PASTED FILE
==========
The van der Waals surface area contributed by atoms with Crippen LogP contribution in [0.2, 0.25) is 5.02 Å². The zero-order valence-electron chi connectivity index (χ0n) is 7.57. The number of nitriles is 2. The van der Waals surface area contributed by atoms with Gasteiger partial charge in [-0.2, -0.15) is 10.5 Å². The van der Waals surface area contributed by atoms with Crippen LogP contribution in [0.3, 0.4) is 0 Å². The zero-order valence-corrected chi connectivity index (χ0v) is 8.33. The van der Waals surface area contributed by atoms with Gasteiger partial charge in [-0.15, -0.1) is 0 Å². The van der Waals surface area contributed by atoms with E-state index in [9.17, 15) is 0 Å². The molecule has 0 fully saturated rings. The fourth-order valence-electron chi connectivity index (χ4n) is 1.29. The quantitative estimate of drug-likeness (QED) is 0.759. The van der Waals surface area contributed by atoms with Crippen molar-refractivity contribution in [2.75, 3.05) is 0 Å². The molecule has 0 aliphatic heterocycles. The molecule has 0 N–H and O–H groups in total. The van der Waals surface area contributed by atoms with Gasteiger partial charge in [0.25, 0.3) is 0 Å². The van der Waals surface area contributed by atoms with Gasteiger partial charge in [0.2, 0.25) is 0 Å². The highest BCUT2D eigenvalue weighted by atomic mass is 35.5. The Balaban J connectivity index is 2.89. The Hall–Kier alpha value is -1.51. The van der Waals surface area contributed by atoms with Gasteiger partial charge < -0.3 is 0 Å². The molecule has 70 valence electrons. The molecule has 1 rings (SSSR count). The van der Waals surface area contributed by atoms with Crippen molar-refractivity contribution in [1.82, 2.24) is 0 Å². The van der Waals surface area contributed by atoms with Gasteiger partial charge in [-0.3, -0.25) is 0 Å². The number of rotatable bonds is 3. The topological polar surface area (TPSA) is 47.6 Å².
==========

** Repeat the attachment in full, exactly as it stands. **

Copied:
The van der Waals surface area contributed by atoms with Crippen LogP contribution in [0.2, 0.25) is 5.02 Å². The zero-order valence-electron chi connectivity index (χ0n) is 7.57. The number of nitriles is 2. The van der Waals surface area contributed by atoms with Gasteiger partial charge in [-0.2, -0.15) is 10.5 Å². The van der Waals surface area contributed by atoms with Crippen LogP contribution in [0.3, 0.4) is 0 Å². The zero-order valence-corrected chi connectivity index (χ0v) is 8.33. The van der Waals surface area contributed by atoms with Gasteiger partial charge in [-0.15, -0.1) is 0 Å². The van der Waals surface area contributed by atoms with E-state index in [9.17, 15) is 0 Å². The molecule has 0 fully saturated rings. The fourth-order valence-electron chi connectivity index (χ4n) is 1.29. The quantitative estimate of drug-likeness (QED) is 0.759. The van der Waals surface area contributed by atoms with Crippen molar-refractivity contribution in [2.75, 3.05) is 0 Å². The molecule has 0 aliphatic heterocycles. The molecule has 0 N–H and O–H groups in total. The van der Waals surface area contributed by atoms with Gasteiger partial charge in [0.25, 0.3) is 0 Å². The van der Waals surface area contributed by atoms with Gasteiger partial charge in [0.2, 0.25) is 0 Å². The highest BCUT2D eigenvalue weighted by atomic mass is 35.5. The Balaban J connectivity index is 2.89. The Hall–Kier alpha value is -1.51. The van der Waals surface area contributed by atoms with Gasteiger partial charge < -0.3 is 0 Å². The molecule has 70 valence electrons. The molecule has 1 rings (SSSR count). The van der Waals surface area contributed by atoms with Crippen molar-refractivity contribution in [1.82, 2.24) is 0 Å². The van der Waals surface area contributed by atoms with Gasteiger partial charge in [-0.3, -0.25) is 0 Å². The number of rotatable bonds is 3. The topological polar surface area (TPSA) is 47.6 Å².